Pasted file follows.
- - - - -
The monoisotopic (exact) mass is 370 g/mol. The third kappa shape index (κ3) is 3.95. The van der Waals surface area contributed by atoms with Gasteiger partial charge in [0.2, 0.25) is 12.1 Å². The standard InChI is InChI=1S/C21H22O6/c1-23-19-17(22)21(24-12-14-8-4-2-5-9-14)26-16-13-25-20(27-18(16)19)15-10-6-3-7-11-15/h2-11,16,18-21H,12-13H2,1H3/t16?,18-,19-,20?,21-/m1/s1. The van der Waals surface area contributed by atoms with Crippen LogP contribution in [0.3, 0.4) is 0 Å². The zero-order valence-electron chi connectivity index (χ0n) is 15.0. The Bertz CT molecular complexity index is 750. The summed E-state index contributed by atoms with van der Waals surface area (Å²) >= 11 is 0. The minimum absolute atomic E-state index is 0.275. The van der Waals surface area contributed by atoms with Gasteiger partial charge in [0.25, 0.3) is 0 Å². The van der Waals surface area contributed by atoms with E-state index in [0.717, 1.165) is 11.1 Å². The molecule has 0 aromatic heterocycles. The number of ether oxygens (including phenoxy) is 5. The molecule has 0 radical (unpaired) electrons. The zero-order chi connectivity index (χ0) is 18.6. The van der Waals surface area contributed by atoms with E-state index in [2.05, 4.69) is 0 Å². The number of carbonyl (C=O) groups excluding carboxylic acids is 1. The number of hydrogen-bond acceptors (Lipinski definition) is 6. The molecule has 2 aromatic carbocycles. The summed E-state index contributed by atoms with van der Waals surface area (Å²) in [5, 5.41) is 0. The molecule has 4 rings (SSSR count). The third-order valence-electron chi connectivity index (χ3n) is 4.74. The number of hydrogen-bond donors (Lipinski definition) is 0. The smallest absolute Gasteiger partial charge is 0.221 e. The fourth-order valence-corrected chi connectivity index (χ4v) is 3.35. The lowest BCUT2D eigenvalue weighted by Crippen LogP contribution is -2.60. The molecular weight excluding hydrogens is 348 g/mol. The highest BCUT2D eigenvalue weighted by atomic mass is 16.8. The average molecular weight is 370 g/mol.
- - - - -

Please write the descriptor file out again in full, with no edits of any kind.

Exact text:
The monoisotopic (exact) mass is 370 g/mol. The third kappa shape index (κ3) is 3.95. The van der Waals surface area contributed by atoms with Gasteiger partial charge in [0.2, 0.25) is 12.1 Å². The standard InChI is InChI=1S/C21H22O6/c1-23-19-17(22)21(24-12-14-8-4-2-5-9-14)26-16-13-25-20(27-18(16)19)15-10-6-3-7-11-15/h2-11,16,18-21H,12-13H2,1H3/t16?,18-,19-,20?,21-/m1/s1. The van der Waals surface area contributed by atoms with Crippen LogP contribution in [0.3, 0.4) is 0 Å². The zero-order valence-electron chi connectivity index (χ0n) is 15.0. The Bertz CT molecular complexity index is 750. The summed E-state index contributed by atoms with van der Waals surface area (Å²) >= 11 is 0. The minimum absolute atomic E-state index is 0.275. The van der Waals surface area contributed by atoms with Gasteiger partial charge in [0.25, 0.3) is 0 Å². The van der Waals surface area contributed by atoms with E-state index in [0.717, 1.165) is 11.1 Å². The molecule has 0 aromatic heterocycles. The number of ether oxygens (including phenoxy) is 5. The molecule has 0 radical (unpaired) electrons. The zero-order chi connectivity index (χ0) is 18.6. The van der Waals surface area contributed by atoms with E-state index in [2.05, 4.69) is 0 Å². The number of carbonyl (C=O) groups excluding carboxylic acids is 1. The number of hydrogen-bond acceptors (Lipinski definition) is 6. The molecule has 2 aromatic carbocycles. The summed E-state index contributed by atoms with van der Waals surface area (Å²) in [5, 5.41) is 0. The molecule has 4 rings (SSSR count). The third-order valence-electron chi connectivity index (χ3n) is 4.74. The number of hydrogen-bond donors (Lipinski definition) is 0. The smallest absolute Gasteiger partial charge is 0.221 e. The fourth-order valence-corrected chi connectivity index (χ4v) is 3.35. The lowest BCUT2D eigenvalue weighted by Crippen LogP contribution is -2.60. The molecular weight excluding hydrogens is 348 g/mol. The highest BCUT2D eigenvalue weighted by atomic mass is 16.8. The average molecular weight is 370 g/mol.